It may be lucky, but it isn't bamboo
THE BLADE/HERRAL LONG
Giant bamboo is growing up to 30 feet tall in the Toledo Zoo's conservatory.
Can bamboo really be lucky? I'm not so sure. I've received a few e-mails about "lucky bamboo" plants that some readers received for Christmas. The bright, almost leafless green stalks are usually twisted into unique shapes, and the roots are growing in water surrounded by pretty stones. But "lucky bamboo" isn't really bamboo at all.
It's a member of the genus Dracaena that has been stripped of its leaves, and its long stem has been trained to grow into different shapes.
Dracaena has a long, straight stem and palmlike leaves. Some people call it a palm lily or corn plant. Red dracaena, or ti tree (cordyline terminalis) is called a good-luck plant. Its young leaves are pinkish red and as it grows, the leaves turn deep coppery green.
"Lucky bamboo," or dracaena, is easy to care for in a sunny spot in your house. Keep it watered, changing the water once a month. Many times, a plant may not thrive right away if taken out of the water and put in a heavy soil. If you want it to stay small, keep the roots pruned and keep growing it in water. Put it in some light potting soil, and you will see it grow into its true self.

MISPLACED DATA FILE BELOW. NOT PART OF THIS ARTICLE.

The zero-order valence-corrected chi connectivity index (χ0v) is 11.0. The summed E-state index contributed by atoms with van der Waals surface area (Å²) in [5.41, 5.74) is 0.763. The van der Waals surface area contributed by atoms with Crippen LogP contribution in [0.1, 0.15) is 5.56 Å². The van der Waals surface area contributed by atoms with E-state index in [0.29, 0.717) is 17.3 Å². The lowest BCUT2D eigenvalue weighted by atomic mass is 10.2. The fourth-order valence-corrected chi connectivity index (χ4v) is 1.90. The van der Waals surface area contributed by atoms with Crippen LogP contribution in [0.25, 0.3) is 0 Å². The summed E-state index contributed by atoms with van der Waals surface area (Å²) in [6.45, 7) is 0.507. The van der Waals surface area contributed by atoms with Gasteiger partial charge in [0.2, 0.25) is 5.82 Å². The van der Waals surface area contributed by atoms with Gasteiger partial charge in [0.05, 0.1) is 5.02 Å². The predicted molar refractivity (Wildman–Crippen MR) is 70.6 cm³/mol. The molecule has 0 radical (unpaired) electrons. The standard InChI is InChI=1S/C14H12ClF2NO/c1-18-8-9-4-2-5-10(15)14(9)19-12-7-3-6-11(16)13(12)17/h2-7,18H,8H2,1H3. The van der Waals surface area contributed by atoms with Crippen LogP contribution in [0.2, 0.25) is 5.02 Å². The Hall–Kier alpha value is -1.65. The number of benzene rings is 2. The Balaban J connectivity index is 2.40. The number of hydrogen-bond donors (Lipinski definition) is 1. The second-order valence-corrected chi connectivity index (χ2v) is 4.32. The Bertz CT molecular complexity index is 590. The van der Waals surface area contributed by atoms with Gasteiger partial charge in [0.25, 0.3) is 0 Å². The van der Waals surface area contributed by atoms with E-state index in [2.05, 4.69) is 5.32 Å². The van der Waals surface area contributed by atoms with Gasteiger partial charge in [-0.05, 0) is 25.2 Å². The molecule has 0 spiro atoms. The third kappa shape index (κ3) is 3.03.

Now, if you want to look at real bamboo that you can plant in your garden, check out the varieties at the Toledo Zoo.
True bamboo in the Phyllostachys genus is like a giant grass and is native to warmer climates, but some varieties will grow here. Bamboo can quickly form a grove or screen by spreading like wildfire underground in a network of rhizomes. Some varieties can grow 70 feet tall.
Toledo Zoo assistant horticulturist Dale Sinkovic gave me a short list of some of the bamboo used on the zoo grounds. Phyllostachys aureosulcata, or yellow groove bamboo, is one of the most common varieties found. It's also called forage bamboo and can grow 30 feet tall. Mr. Sinkovic says Sasa pygmaea, or pygmy bamboo, is one of the best dwarf varieties and Phyllostachys Bissetti, or David Bissett bamboo, is one of the hardiest for this area.
"Pseudosasa japonica, or arrow bamboo, is my personal favorite. It has narrow stems, wider foliage, and is slow to spread," Mr. Sinkovic says.
He says none of these varieties are clumping forms and they require a barrier of at least 24 inches on all sides of the roots to keep the plants contained.
So, is "lucky bamboo" really lucky? I guess that depends on the gardener caring for it. In some cases, "lucky bamboo" might mean that the plant is lucky if it lives for a month or so.
Contact Kelly Heidbreder at firstname.lastname@example.org
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